May 15, 2014 12:00 AM by Lupita Murillo

Stolen gun found more than 35 years later

TUCSON - "No matter how long ago you lost something, never stop looking for it." Advice a retired Arizona Department of Public Safety Lieutenant Bill Breen shared.

In 1977, he was a Cochise County sheriff's deputy living in Bisbee with his wife and baby daughter.

His house along with many others was burglarized, "My heart sank, it was a devastating feeling."

Devastating because among the many items taken was his revolver he carried as a Cochise Co. Sheriff's deputy, his grandfather's Colt 45, who was also in law enforcement, and his great-great-grandfather's Remington Navy 36 Cap and Ball revolver built during the Civil War.

Breen and other deputies followed the tracks that were left behind by the burglar, ultimately they were led into Mexico.

An informant told Breen, "The chief of police across the line was buying the stolen property."

Breen identified the bugler as Hoton Camacho Bernal nicknamed "Mariposa" because of a butterfly tattoo on his chest. That's how Customs Agent Lee Morgan identified him.

Bernal was found guilty of over 35 counts of burglary and was sentenced to 25 years in prison.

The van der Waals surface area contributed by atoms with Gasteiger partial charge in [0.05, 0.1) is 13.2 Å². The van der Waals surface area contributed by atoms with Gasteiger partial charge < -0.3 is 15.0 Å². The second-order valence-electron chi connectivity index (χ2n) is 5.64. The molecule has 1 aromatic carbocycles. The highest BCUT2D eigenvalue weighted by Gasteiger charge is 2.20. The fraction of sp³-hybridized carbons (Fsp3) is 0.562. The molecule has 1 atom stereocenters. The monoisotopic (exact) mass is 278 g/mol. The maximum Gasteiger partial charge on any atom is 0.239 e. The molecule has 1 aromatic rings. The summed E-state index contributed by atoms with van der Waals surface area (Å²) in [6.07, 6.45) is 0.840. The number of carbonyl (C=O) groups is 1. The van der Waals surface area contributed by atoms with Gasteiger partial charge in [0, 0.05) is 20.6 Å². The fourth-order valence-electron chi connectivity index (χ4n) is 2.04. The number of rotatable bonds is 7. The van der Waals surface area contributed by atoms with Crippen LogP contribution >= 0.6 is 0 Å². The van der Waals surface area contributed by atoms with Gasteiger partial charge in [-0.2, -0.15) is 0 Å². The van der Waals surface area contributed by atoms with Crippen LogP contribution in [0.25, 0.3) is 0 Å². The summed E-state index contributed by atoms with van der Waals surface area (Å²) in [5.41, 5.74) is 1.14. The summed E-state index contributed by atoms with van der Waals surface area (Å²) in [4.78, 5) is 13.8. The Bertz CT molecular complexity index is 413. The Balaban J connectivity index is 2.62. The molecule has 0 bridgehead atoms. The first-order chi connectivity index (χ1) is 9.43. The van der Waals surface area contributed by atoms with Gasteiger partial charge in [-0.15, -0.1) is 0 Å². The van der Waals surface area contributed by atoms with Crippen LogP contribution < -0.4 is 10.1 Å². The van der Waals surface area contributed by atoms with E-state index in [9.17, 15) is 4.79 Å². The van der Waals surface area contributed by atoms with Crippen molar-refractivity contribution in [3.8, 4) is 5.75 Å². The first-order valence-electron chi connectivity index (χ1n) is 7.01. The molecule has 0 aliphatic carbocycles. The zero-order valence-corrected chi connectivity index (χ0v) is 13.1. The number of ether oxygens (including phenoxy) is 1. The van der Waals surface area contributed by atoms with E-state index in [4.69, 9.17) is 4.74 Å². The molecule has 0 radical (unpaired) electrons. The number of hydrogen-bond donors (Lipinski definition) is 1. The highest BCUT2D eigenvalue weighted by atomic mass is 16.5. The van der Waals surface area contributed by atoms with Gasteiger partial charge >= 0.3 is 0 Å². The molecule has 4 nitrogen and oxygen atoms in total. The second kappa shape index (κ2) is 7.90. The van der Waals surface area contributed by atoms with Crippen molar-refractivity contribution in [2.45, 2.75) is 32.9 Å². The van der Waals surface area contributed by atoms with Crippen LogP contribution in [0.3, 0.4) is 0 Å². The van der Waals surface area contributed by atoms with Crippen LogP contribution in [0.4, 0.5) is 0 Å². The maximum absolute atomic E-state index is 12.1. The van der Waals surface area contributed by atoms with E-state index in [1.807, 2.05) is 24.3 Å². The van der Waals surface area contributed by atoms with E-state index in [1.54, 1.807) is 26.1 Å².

Breen went on to work for the Arizona Department Of Public Safety in various assignments. "Whenever I would come across a gun of those makes and models I would always look." But he also admits, the chances of finding his family heirlooms were probably nil.

Until a few weeks ago when he took his investigative skills to the internet and typed in the serial number to his great-great-grandfather's gun. He says, "I almost fell out of my chair."

On his computer screen, a picture of his the gun. "I remember the chip in the handle, and I'm looking at the serial numbers and the serial numbers matched it was like looking at a lottery ticket and the winning numbers."

The gun had traveled extensively after leaving Naco, Sonora, in 1977. He knows it went to Mississippi, and ended up in Tennessee where he bought it online from Shiloh Relics from Laurie and Rafael Eledge. "Mr. Eledge is a regular on the antiques road show. He's an expert in civil war memorabilia and antique weapons."

The gun is back in Arizona, and back into the family of Jeremiah McCarthy. Breen says his great great grandfather came to the United States from Ireland in the mid 1800's. He landed in New York and after the Civil War he and other members of the family took a wagon train to Colorado and carried the gun with him. The McCarthy's started a new life in Fort Garland.

Lt. Breen says he learned a valuable lesson; never assume something is lost forever.


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